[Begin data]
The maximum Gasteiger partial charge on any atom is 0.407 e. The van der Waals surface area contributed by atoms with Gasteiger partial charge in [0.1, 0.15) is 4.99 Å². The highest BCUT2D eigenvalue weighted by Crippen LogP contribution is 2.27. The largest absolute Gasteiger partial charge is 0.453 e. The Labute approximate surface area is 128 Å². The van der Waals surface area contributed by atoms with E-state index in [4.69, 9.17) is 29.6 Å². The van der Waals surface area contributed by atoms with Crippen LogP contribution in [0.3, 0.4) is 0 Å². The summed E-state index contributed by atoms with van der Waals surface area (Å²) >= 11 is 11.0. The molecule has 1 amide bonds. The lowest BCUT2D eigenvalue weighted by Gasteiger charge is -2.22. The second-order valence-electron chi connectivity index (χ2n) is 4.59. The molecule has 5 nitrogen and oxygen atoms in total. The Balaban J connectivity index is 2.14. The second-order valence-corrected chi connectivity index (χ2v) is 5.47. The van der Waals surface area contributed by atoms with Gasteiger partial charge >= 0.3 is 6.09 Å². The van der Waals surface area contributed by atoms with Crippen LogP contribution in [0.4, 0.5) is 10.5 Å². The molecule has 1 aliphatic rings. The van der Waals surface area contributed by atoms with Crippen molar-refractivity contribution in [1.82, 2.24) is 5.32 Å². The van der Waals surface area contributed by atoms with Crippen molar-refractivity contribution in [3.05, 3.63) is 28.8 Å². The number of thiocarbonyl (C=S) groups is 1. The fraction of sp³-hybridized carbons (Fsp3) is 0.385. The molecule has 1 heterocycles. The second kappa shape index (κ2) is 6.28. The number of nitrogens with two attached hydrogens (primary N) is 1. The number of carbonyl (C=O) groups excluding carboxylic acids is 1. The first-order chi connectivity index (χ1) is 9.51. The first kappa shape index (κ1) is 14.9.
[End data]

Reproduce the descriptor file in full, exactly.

The maximum Gasteiger partial charge on any atom is 0.407 e. The van der Waals surface area contributed by atoms with Gasteiger partial charge in [0.1, 0.15) is 4.99 Å². The highest BCUT2D eigenvalue weighted by Crippen LogP contribution is 2.27. The largest absolute Gasteiger partial charge is 0.453 e. The Labute approximate surface area is 128 Å². The van der Waals surface area contributed by atoms with E-state index in [4.69, 9.17) is 29.6 Å². The van der Waals surface area contributed by atoms with Crippen LogP contribution in [0.3, 0.4) is 0 Å². The summed E-state index contributed by atoms with van der Waals surface area (Å²) >= 11 is 11.0. The molecule has 1 amide bonds. The lowest BCUT2D eigenvalue weighted by Gasteiger charge is -2.22. The second-order valence-electron chi connectivity index (χ2n) is 4.59. The molecule has 5 nitrogen and oxygen atoms in total. The Balaban J connectivity index is 2.14. The second-order valence-corrected chi connectivity index (χ2v) is 5.47. The van der Waals surface area contributed by atoms with Gasteiger partial charge >= 0.3 is 6.09 Å². The van der Waals surface area contributed by atoms with Crippen LogP contribution in [0.4, 0.5) is 10.5 Å². The molecule has 1 aliphatic rings. The van der Waals surface area contributed by atoms with Crippen molar-refractivity contribution in [1.82, 2.24) is 5.32 Å². The van der Waals surface area contributed by atoms with Crippen molar-refractivity contribution in [3.05, 3.63) is 28.8 Å². The number of thiocarbonyl (C=S) groups is 1. The fraction of sp³-hybridized carbons (Fsp3) is 0.385. The molecule has 1 heterocycles. The second kappa shape index (κ2) is 6.28. The number of nitrogens with two attached hydrogens (primary N) is 1. The number of carbonyl (C=O) groups excluding carboxylic acids is 1. The first-order chi connectivity index (χ1) is 9.51. The first kappa shape index (κ1) is 14.9.